Around the World in Eighty Days (Classic Fiction) Audio CD – Abridged, Audiobook, Classical
|New from||Used from|
- Choose from over 13,000 locations across the UK
- Prime members get unlimited deliveries at no additional cost
- Find your preferred location and add it to your address book
- Dispatch to this address when you check out
Customers Who Viewed This Item Also Viewed
Enter your mobile number or email address below and we'll send you a link to download the free Kindle App. Then you can start reading Kindle books on your smartphone, tablet, or computer - no Kindle device required.
To get the free app, enter your mobile phone number.
The reason Verne is still read by millions today is simply that he was one of the best storytellers who ever lived. Arthur C. Clarke" --This text refers to the Paperback edition.
From the Inside Flap
Shocking his stodgy colleagues at the exclusive Reform Club, enigmatic Englishman Phileas Fogg wagers his fortune, undertaking an extraordinary and daring enterprise: to circumnavigate the globe in eighty days. With his French valet Passepartout in tow, Verne's hero traverses the far reaches of the earth, all the while tracked by the intrepid Detective Fix, a bounty hunter certain he is on the trail of a notorious bank robber. Set from the text of George M. Towle's original 1873 translation, this Modern Library Paperback Classic of Verne's adventure novel comes vividly alive, brilliantly reﬂ ecting on time, space, and one man's struggle to reach beyond the bounds of both science and society. --This text refers to the Paperback edition.See all Product Description
What Other Items Do Customers Buy After Viewing This Item?
Top Customer Reviews
Around the World in 80 Days isn’t actually science fiction: the whole point was that it was a journey that was at least theoretically possible at the time. If anything, it is a study of the British Empire at the time, with memorable comments on all the colonies and areas they pass through as well as on British attitudes about each. My favourite, I think, occurs when they are about to be attacked by bandits while on the train across America, where the comment is made that ‘it may be taken for granted that, rash as the Americans usually are, when they are prudent there is a good reason for it.’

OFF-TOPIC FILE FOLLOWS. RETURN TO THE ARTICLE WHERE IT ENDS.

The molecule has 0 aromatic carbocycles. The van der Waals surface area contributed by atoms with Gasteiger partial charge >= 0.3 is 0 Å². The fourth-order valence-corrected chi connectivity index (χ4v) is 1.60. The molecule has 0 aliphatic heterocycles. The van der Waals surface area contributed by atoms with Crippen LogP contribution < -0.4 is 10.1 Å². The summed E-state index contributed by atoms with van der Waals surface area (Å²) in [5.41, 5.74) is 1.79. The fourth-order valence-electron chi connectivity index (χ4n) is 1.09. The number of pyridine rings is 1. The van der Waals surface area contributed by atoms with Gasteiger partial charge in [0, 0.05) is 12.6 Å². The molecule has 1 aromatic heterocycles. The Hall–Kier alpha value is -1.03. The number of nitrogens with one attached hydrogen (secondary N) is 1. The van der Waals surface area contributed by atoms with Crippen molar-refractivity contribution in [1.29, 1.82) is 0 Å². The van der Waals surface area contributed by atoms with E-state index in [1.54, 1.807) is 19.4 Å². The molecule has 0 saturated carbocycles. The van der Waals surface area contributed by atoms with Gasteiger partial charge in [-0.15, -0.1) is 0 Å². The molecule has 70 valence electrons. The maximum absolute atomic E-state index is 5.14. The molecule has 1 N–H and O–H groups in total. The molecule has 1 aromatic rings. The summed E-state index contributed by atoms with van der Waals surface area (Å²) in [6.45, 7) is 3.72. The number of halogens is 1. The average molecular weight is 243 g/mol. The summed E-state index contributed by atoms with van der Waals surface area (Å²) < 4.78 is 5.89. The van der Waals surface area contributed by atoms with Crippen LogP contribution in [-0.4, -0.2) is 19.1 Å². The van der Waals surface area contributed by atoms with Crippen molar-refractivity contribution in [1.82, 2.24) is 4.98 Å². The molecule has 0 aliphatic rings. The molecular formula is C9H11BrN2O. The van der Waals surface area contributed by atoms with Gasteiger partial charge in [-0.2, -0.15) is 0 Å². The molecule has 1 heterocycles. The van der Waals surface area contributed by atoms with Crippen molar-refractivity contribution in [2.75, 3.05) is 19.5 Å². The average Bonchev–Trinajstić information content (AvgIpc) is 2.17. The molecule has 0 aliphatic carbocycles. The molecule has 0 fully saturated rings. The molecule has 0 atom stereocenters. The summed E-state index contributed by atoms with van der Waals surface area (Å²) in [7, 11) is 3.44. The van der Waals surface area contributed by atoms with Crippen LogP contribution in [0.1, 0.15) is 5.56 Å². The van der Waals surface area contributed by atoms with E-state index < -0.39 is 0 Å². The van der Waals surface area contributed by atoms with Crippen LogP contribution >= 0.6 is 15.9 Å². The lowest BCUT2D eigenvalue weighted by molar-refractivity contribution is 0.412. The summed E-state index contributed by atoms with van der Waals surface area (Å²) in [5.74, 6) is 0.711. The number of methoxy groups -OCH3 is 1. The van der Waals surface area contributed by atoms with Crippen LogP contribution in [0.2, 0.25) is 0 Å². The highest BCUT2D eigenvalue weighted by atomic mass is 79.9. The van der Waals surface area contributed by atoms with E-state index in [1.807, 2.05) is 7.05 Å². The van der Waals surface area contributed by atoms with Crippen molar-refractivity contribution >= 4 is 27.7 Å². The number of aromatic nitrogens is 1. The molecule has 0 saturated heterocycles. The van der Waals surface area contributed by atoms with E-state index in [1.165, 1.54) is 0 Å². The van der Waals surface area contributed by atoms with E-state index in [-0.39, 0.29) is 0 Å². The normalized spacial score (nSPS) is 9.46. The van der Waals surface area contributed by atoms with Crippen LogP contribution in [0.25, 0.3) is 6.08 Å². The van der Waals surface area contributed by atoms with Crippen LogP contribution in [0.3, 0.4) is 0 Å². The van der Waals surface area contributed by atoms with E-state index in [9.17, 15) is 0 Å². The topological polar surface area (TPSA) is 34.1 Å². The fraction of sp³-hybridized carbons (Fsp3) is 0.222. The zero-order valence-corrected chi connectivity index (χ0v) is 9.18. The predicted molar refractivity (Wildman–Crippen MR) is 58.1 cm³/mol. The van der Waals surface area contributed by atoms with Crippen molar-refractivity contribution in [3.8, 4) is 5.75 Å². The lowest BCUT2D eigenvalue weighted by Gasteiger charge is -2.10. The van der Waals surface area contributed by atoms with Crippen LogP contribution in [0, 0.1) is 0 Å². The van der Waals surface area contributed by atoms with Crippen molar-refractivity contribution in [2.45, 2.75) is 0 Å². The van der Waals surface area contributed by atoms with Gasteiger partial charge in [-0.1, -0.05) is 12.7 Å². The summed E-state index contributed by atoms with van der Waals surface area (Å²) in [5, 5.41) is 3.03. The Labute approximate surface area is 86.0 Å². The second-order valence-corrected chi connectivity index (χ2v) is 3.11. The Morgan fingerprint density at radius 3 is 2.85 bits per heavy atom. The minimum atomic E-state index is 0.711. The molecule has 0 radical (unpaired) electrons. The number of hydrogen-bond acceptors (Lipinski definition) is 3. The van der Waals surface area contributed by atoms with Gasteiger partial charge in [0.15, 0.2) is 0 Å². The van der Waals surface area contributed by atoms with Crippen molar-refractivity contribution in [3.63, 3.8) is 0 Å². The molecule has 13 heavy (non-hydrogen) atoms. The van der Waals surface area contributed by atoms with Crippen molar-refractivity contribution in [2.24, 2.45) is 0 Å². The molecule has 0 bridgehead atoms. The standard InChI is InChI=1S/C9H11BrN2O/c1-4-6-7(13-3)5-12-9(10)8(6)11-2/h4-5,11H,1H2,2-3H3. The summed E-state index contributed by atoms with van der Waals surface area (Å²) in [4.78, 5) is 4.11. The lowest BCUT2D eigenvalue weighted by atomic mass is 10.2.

Science fiction is often portrayed as boys’ novels, targeted to those who don’t read real fiction. This, I think, is unfair. Science fiction often neglects the sort of character development found in Dickens, true. But in return it allows for a clear focus on a single aspect of society, distilled by its removal from impurities and complicating elements that pervade our own societies. As a result, it often has profound things to say about the world we live in, as well as the worlds we might aspire to see happen, whether that’s about the future of robotics and by extension lesser beings in Asimov, or the nature of globalization in Verne. They can also inspire, as 80 Days does, by evoking a passion for adventure and a desire to see new things.
The classic picture of Phineas Fogg in a balloon is, unfortunately, false: they don’t use a balloon at all in the story. Often ignored is also the fact that he finds love on the adventure: rather than being a celebration of the modern world and consumption, in the end, Fogg is left with the classic reward of all such tales: true love, and happiness ever after.Read more ›
never read it. My Mistake!
This is far more than a travelogue.
It's an evocative empire period piece, a rollicking adventure story with a bit of romance, plenty of humour & a decided victory for good over evil. All served up in an easy gentle style. Read it or miss out.
The original film is quite good as well.
This is still a fabulous read after all these years.
So far 'Five Weeks in a Balloon' has proven to be very good, with the typical Vernian adventurer of Dr. Samuel Fergusson, his Scottish friend Dick Kennedy and servant Joe going on a journey across Africa to discover the sources of the Nile in a magnificent balloon. Be warned however, that Verne's novels do contain a lot of scientific description in the earlier stages of the books particularly, something that means practically nothing to a non-scientific person like me, but is easy enough to just read through if you also don't understand. Other than that, I would say that 'Around the World in Eighty Days' is more colourful than 'Five Weeks in a Balloon', with more interesting characters, but overall they are both brilliant novels that I would highly recommend to someone who wants to start reading classic literature.
Most Recent Customer Reviews
Around the World in 80 Days was an interesting book to read, because whilst I already knew the basic story line before I started, a lot of the adaptations have misrepresented... Read morePublished 1 month ago by SocialBookshelves.com
Considering I had watch the cartoon series when I was a child I felt that it was about time that I should read the book. Read morePublished 1 month ago by Cathal Mc Glinchey
Reading this classic tale was engaging and fun. Not least of all for displaying the stereotypes that were held about other cultures at the time of writing. Read morePublished 2 months ago by Kindle Customer